Despite no official statistics existing, it is thought that 65% of Yemenis are Sunni Muslim and 35% are Shia Muslims, (belonging to the Zaidi order).Christians, Jews, Baha’is, and Hindus together make up less than 1% percent of the population. Yemen’s legal system is based on both Islamic sharia law and a secular civil code. Freedom of thought is protected by the constitution, but sharing faith with Muslims is illegal, and conversion from Islam is officially a capital offence.
While Yemen’s government controlled the country, members of minority religions could worship in relative freedom. However, religious freedom has disappeared since a rebel coalition led by Zaidi Houthis seized control of the country in 2014. Amongst other targets, Shia mosques and Christian churches have been attacked by armed groups.
Saana, Yemen’s capital, is one of the oldest continuously-inhabited cities in the world. Yemen was ruled by the Ottomans in the 1500s and again from the mid-nineteenth century. The southern city of Aden came under British rule in 1839.
After becoming independent in 1918, North Yemen was ruled by feudal leaders until 1962, when army leaders took control. In 1967, the last British troops left the south, which adopted a Communist-oriented government. North and South Yemen were unified as the Republic of Yemen in 1990, but civil unrest and armed conflict between the two continued with various foreign militants intervening.
“Arab Spring”-inspired protests forced longterm President Ali Abdullah Saleh to transfer power to Vice-President Abd Rabuh Mansur Hadi in 2012. A national dialogue process (March 2012-January 2013) was designed to address constitutional, political, and social issues, but failed to satisfy the grievances of southern separatists or northern Houthi rebels. The situation worsened drastically when Houthi rebels seized control of the capital, Sana’a in 2014 and a Saudi-led coalition began supporting pro-government ground forces with air strikes in 2015.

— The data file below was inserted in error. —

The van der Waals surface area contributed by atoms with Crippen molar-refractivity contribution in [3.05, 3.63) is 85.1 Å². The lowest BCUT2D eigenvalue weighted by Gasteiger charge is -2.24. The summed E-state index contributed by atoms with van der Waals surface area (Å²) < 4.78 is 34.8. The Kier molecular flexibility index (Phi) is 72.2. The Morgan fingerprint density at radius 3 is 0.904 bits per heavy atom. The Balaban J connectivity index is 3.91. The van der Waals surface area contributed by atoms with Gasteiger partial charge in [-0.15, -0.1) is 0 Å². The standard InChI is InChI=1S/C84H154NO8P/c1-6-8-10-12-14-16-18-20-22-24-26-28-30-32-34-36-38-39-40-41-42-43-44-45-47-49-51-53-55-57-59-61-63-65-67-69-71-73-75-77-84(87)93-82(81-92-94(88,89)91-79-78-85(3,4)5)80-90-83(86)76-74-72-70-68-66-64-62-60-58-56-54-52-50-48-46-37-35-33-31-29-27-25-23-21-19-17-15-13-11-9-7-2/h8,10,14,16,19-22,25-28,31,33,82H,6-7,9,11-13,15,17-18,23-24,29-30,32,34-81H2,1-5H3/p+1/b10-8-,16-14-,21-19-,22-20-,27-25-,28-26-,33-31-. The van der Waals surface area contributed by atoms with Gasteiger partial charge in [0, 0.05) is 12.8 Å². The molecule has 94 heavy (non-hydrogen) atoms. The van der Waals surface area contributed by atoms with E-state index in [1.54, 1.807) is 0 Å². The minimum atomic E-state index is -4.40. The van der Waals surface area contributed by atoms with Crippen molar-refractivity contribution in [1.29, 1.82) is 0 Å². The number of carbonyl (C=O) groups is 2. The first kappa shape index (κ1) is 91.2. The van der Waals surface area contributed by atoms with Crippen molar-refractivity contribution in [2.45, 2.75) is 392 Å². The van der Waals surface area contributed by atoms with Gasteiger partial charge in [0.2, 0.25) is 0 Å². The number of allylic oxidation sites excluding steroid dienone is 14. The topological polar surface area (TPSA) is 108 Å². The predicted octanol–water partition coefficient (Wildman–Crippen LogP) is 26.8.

The ongoing civil war has put additional pressure on the already struggling Yemeni economy. The destitute country was dependent on decreasing oil revenues. Since the takeover, exports have continued to decline and the rebels have also gathered government funds for their own purposes. Over 3 million people have been displaced by the Yemeni conflict since 2015. At least 24 million people, 80% of the population, is now in need of humanitarian assistance.
- Stability in Yemen: for an end to conflict and bloodshed and for freedom for all citizens.
- Investment and economic success, so that it may overcome its crippling poverty.
- Greater religious freedom in Yemen and that the tiny Christian minority will be able to practise their faith in freedom and security.
30,399,243 (July 2021 est.)